Every day until the start of camp on July 26, we'll be giving you one juicy nugget to whet your appetite for the return of football. We'd give you more but the CBA forbids two-a-days. Sorry.
Finley's breakout season
It's easy — and convenient, to borrow one of Mike McCarthy's pet words when he disagrees with your opinion — to forget how good Jermichael Finley was during the second half of 2009 and the start of 2010.
He talks too much. He's selfish. He dropped far too many passes.
Never mind the first two items on that checklist. Just because Finley doesn't stick to the bland comments that have become such a part of sports doesn't make Finley a bad guy. He's a reporter's best friend, and not just because he's bound to say something interesting. He almost always has time and will stick around to answer every question.
"He's not that hard (to deal with)," McCarthy told Packers Plus' Rob Reischel. "I've had a lot more challenging situations. I think with Jermichael, people are on Jermichael a little bit too hard because he's the only one that carries himself that way. The guy has a big heart and he means well. He's extremely competitive and very talented. Everybody expresses themselves differently and obviously his style is very resourceful to the media, and that kind of takes on a different life. But I like him. I enjoy working with Jermichael. And if people didn't enjoy working with Jermichael Finley, then he wouldn't be here, and that's not the case."
The drops are the bigger issue. With 12 drops on 67 catchable passes, Finley posted a league-worst drop rate of 17.91 percent.
However, keep this in mind: In 2010, when Finley was set to dominate the league by catching a ridiculous 21 of 25 targeted passes in the first four games of the season, he didn't drop a single ball. In 2009, when he burst onto the scene by catching 44 passes in his final eight games (including playoffs), he dropped four of 59 catchable passes, giving him a drop rate of 6.78 percent that put him in the middle of the league and squarely between the likes of Jason Witten, Kellen Winslow, Dallas Clark and Antonio Gates.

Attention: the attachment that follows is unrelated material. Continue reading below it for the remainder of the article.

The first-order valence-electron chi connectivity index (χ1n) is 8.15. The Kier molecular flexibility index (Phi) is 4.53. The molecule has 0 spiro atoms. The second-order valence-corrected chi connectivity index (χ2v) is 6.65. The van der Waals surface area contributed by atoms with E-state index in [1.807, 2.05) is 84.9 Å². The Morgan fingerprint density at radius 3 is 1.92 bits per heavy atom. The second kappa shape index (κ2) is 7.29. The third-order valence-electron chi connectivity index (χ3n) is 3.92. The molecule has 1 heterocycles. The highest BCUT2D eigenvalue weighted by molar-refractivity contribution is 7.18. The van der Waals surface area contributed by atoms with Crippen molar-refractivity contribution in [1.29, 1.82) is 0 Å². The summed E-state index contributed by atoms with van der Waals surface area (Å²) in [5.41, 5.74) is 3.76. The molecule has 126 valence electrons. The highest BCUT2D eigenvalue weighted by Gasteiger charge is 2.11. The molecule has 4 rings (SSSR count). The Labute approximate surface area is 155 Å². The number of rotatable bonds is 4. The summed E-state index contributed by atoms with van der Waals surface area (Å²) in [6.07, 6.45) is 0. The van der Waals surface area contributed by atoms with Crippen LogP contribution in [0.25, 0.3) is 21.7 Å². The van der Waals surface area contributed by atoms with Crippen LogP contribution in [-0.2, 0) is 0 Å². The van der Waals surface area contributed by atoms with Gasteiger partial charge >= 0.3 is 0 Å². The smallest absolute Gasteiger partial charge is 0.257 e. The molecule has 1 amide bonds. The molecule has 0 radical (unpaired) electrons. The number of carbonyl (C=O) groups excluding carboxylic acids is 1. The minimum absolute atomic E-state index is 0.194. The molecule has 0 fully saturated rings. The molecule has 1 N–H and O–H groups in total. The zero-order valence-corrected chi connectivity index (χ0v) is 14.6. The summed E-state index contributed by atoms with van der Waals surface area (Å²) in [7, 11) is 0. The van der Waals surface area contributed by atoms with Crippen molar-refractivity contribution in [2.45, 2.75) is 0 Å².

Even with the drops, Finley averaged 2.01 yards per pass route over the last three seasons. That's the fourth-best figure in the league among tight ends, behind Jimmy Graham (2.31), Rob Gronkowski (2.29) and Gates (2.13), according to ProFootballFocus.com. Considering all the other targets vying for Aaron Rodgers' attention, that's an impressive figure.
As Finley pointed out, when he had strong seasons in 2009 and the start of 2010, he had a full offseason of work with Rodgers. That's the case this year, as well. He's a year removed from the season-ending knee injury that ruined his 2010 campaign. The contract is behind him, too, as he's working under a two-year deal that gives him some peace of mind for this year.
With an embarrassment of riches at the skill positions, Finley might not improve much on his 55 receptions and eight touchdowns. The bet is, though, he'll have a much better season.
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Bill Huber is publisher of Packer Report magazine and PackerReport.com and has written for Packer Report since 1997. E-mail him at firstname.lastname@example.org, or leave him a question in Packer Report's subscribers-only Packers Pro Club forum. Find Bill on Twitter at twitter.com/PackerReport.